No this isn’t a blog about some crazy new fad diet designed by dentists. Instead, it’s a brief discussion about the role that dieting might play in keeping your smile either “dentist ready” or “ready for the dentist.” What’s the difference? That’s what we’ll explore today in this blog concerning what to think about when you’re thinking about going on a diet!
As you may recall we have shared many times over these past few years about the important links between oral health and your overall health. Cavities, gum disease and even yellowing teeth can sometimes be traced back to specific health disorders (think cancer or gastrointestinal disease) and other times, rather than “traced back to” instead they can potentially cause ill health, even certain conditions like heart disease. That’s why it’s so important to think about everything you eat, everything you drink and why that might be important in terms of your dental health and why diets, depending on the type, might in fact be harmful to your teeth.
Healthy teeth, a healthy mouth and gums are all a direct result of the care and attention we give to them and that includes what we eat and drink. Just as too much coffee, or red wine might stain teeth, so too might depriving our teeth, mouth and gums of needed nutrients be detrimental. Obviously, we are not talking to the folks who are undertaking a healthy eating plan made in conjunction with their family physician, a nutritionist or other medical professional because we know such plans will be carefully considered and both the calories and content tailored to your specific body type and weight loss expectations. A measured approach to any weight loss plan, that assumes a slow and steady program of modified behaviour, exercise and careful eating is never a bad idea. Instead, we’re talking to the people in a hurry; the folks who want to lose a quick ten or twenty pounds before a trip, drop a dress size before a family wedding or “jump start” their weight loss with a dramatic drop on the scale. In each of these types of scenarios there really is no healthy way to achieve such a loss and it’s your teeth that might take a direct hit. Here’s why:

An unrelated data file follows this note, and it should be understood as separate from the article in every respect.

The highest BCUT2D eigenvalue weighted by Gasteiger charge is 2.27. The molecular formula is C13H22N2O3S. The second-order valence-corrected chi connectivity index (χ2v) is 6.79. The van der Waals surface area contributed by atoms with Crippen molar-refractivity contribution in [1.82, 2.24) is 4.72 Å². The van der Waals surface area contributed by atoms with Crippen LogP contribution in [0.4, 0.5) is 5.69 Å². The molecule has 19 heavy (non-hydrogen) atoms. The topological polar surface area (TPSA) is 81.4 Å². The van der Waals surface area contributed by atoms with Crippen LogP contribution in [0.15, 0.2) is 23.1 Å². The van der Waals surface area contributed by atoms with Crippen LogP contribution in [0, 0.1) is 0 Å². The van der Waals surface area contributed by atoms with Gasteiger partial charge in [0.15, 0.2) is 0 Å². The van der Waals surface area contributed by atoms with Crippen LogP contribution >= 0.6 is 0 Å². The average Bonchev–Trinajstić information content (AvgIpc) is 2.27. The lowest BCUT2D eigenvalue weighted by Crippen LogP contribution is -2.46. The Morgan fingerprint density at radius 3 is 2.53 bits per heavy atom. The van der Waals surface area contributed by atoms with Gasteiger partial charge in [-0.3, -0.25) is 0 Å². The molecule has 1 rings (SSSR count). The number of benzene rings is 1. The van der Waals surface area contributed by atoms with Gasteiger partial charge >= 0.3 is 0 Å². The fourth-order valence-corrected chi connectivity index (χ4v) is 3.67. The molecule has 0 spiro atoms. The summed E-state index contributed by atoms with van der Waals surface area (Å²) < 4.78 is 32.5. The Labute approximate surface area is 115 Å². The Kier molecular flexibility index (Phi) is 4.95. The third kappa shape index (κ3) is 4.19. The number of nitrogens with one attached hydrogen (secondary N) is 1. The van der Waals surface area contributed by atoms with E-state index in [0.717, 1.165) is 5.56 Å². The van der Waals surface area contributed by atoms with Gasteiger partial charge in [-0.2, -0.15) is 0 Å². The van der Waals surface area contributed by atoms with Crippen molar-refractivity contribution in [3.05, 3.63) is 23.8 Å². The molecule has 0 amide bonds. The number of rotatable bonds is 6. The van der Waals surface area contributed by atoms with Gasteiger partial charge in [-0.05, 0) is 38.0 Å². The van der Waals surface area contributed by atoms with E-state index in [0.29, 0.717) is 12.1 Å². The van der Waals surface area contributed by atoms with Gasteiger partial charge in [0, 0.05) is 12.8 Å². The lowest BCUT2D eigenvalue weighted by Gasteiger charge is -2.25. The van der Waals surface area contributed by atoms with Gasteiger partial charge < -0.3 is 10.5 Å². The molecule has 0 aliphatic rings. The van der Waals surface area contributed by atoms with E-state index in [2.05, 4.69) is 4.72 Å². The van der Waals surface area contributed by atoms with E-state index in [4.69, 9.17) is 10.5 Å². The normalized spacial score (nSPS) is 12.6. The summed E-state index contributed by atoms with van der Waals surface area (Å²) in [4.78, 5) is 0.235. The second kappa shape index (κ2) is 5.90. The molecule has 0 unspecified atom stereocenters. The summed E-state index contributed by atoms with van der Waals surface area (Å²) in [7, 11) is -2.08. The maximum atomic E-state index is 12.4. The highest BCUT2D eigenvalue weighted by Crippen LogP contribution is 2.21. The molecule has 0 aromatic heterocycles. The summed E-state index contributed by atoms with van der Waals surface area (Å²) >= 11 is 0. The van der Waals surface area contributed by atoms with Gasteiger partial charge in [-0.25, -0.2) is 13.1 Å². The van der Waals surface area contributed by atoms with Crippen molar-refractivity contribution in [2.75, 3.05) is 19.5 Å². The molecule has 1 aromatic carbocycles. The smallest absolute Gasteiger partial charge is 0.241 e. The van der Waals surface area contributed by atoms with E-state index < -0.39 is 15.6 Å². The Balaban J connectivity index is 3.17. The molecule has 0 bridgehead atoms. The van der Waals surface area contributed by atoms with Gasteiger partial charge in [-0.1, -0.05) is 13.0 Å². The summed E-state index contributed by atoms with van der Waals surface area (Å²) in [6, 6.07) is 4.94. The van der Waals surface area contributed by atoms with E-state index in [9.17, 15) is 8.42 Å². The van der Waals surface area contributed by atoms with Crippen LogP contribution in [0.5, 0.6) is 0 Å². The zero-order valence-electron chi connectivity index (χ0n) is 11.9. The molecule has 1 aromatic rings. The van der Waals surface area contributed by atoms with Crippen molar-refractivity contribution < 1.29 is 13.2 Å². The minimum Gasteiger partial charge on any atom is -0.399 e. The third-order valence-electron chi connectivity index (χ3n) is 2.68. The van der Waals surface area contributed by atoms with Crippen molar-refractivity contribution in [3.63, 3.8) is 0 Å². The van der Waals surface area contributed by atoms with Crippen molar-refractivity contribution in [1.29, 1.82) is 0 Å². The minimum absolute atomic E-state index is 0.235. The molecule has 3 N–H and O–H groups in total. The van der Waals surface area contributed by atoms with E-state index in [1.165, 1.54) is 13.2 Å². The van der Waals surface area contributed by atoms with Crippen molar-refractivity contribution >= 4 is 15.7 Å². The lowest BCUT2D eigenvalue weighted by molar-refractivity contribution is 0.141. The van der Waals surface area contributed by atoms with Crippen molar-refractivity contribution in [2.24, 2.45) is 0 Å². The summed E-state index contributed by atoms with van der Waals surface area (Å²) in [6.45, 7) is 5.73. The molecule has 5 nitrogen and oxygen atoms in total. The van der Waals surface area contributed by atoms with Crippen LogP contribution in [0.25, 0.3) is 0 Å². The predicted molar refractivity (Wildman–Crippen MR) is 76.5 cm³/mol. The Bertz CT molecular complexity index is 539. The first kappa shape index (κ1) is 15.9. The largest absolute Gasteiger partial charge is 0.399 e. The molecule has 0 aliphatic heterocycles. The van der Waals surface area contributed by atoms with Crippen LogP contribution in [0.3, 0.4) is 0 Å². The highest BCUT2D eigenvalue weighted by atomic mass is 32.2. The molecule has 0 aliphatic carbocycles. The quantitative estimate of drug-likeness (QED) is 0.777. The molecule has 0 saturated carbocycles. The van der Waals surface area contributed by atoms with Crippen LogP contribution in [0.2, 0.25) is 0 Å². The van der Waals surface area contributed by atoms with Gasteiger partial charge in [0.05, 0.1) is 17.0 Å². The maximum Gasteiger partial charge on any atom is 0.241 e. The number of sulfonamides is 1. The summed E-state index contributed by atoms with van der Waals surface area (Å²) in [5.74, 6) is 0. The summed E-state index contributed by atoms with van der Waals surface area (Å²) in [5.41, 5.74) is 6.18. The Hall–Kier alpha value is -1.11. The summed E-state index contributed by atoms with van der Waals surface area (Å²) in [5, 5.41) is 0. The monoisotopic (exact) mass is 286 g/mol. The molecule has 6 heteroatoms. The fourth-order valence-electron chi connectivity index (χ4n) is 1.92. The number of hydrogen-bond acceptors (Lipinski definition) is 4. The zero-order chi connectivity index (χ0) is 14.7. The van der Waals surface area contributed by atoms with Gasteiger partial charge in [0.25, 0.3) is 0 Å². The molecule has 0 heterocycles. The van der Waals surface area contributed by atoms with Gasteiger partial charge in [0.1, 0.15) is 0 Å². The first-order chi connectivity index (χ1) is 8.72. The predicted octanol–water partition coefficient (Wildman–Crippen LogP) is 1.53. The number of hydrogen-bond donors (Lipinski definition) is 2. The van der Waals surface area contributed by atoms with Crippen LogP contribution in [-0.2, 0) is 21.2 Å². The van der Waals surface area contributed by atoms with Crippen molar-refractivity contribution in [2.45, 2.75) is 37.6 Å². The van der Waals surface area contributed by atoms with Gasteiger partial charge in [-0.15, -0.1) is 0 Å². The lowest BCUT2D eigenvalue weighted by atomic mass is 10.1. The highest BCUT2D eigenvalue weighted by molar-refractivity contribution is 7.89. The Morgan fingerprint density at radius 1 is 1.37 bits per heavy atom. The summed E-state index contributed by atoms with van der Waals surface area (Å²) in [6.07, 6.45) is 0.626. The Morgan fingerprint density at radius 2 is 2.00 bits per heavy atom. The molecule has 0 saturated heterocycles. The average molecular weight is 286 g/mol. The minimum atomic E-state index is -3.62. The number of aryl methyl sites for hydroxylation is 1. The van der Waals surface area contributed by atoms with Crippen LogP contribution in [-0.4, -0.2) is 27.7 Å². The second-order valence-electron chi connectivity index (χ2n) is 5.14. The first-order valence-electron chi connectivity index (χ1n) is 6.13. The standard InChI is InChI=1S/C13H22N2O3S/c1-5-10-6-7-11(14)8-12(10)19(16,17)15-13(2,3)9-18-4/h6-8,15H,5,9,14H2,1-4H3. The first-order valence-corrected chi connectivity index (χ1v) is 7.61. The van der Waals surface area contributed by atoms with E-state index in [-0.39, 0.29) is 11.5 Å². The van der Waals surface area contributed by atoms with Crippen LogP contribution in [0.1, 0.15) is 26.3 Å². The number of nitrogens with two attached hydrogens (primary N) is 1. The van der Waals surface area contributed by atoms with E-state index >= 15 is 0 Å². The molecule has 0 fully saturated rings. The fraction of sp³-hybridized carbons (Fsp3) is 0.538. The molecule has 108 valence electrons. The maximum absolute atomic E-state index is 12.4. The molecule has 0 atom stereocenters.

- Fast weight loss almost always means a drastic cut in food intake. It may also mean inadequate consumption of the kinds of fruits and vegetables from which our entire body, including our teeth, derive nutrients. You may think that’s ok for a few days or even weeks but damage to our teeth is much harder to notice in the bathroom mirror and by the time you see a dentist it could be too late. Your teeth might have shift from dentist ready – healthy and in need of a clean, to “ready for the dentist,” in poor shape and in desperate need of repair – or worse!
- Fast weight loss almost always means drinking lots of fluids. Now of course, you’ll immediately ask what’s wrong with that? Especially water – water is always good isn’t it? Drinking fluoridated water can actually be good for your teeth but too much bottled water doesn’t always offer the same benefit and may even reduce the calcium and phosphorous levels in tooth enamel. Sparkling water, if you are using it as a non-caloric way to add some zest to your water intake can be harmful to teeth as it leads to demineralization. Any excessive reliance on juice or carbonated, sugar free beverages is also hard on the teeth.
- Fast weight loss almost always also relies on the latest “fad” to achieve quick, noticeable results. These might look like a cleanse, fasting or consuming a steady diet of only a very few select foods, or perhaps only drinking protein shakes or similar in place of food. Once again, potential damage to your teeth can arise from either a lack of adequate nutrition or by enjoying too much of a good thing. For example, a juice cleanse that promises fast weight loss results will mean a high intake of acids and sugars, neither of which are good for your teeth. They can damage the enamel and lead to excessive bacterial growth. Additionally, such fad diets (anyone remember the cabbage soup diet from the 90’s?) will automatically result in less intake of important nutrients like vitamin B12, calcium and Vitamins D and C both of which are excellent for teeth and gum health.
For many folks, weight loss goals might also result in other behaviours like excessive gum chewing. While this alone is not necessarily a concern, like so many other things in life, taken together with a lack of essential vitamins and nutrients and chewing gum in excess (especially if it’s not sugarless) can be harmful to your teeth. The bottom line is that depending on how seriously you deplete your body of needed nutrients , and for how long, you might even experience weakening in the jawbone and loss of tooth enamel. Therefore, diet most definitely plays a role in good oral health and jumping on the latest fad diet might put your oral health at risk. If you are thinking about losing a bit of weight in order to feel better and to get healthy – that’s a good thing and we’d certainly never discourage you. If however, you want to lose weight quickly and put your physical and oral health at risk, for the sake of both – don’t do it! Consult with a medical professional before you undertake any serious weight loss program. That’s all for this week but as we always do, we’ll leave you with this friendly reminder; ”don’t forget to be a BFF with your mouth and Brush that SMILE!”